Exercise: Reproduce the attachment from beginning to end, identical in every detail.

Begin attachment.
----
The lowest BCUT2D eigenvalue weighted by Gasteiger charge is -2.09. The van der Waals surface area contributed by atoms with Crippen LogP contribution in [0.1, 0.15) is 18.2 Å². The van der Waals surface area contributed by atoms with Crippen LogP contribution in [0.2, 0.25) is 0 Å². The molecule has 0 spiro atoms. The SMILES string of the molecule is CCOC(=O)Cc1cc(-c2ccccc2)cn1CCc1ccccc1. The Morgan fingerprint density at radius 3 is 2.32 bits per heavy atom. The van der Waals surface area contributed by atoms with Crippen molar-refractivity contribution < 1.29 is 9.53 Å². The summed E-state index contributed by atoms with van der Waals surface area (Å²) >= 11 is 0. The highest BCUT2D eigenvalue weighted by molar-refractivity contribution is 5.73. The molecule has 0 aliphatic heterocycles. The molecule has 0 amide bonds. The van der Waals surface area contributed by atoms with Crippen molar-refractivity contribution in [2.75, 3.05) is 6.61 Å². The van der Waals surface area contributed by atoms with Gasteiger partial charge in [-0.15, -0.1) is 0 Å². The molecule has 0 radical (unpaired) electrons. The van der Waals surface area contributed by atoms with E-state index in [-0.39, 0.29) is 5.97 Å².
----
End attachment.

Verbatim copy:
The lowest BCUT2D eigenvalue weighted by Gasteiger charge is -2.09. The van der Waals surface area contributed by atoms with Crippen LogP contribution in [0.1, 0.15) is 18.2 Å². The van der Waals surface area contributed by atoms with Crippen LogP contribution in [0.2, 0.25) is 0 Å². The molecule has 0 spiro atoms. The SMILES string of the molecule is CCOC(=O)Cc1cc(-c2ccccc2)cn1CCc1ccccc1. The Morgan fingerprint density at radius 3 is 2.32 bits per heavy atom. The van der Waals surface area contributed by atoms with Crippen molar-refractivity contribution < 1.29 is 9.53 Å². The summed E-state index contributed by atoms with van der Waals surface area (Å²) >= 11 is 0. The highest BCUT2D eigenvalue weighted by molar-refractivity contribution is 5.73. The molecule has 0 aliphatic heterocycles. The molecule has 0 amide bonds. The van der Waals surface area contributed by atoms with Crippen molar-refractivity contribution in [2.75, 3.05) is 6.61 Å². The van der Waals surface area contributed by atoms with Gasteiger partial charge in [-0.15, -0.1) is 0 Å². The molecule has 0 radical (unpaired) electrons. The van der Waals surface area contributed by atoms with E-state index in [-0.39, 0.29) is 5.97 Å².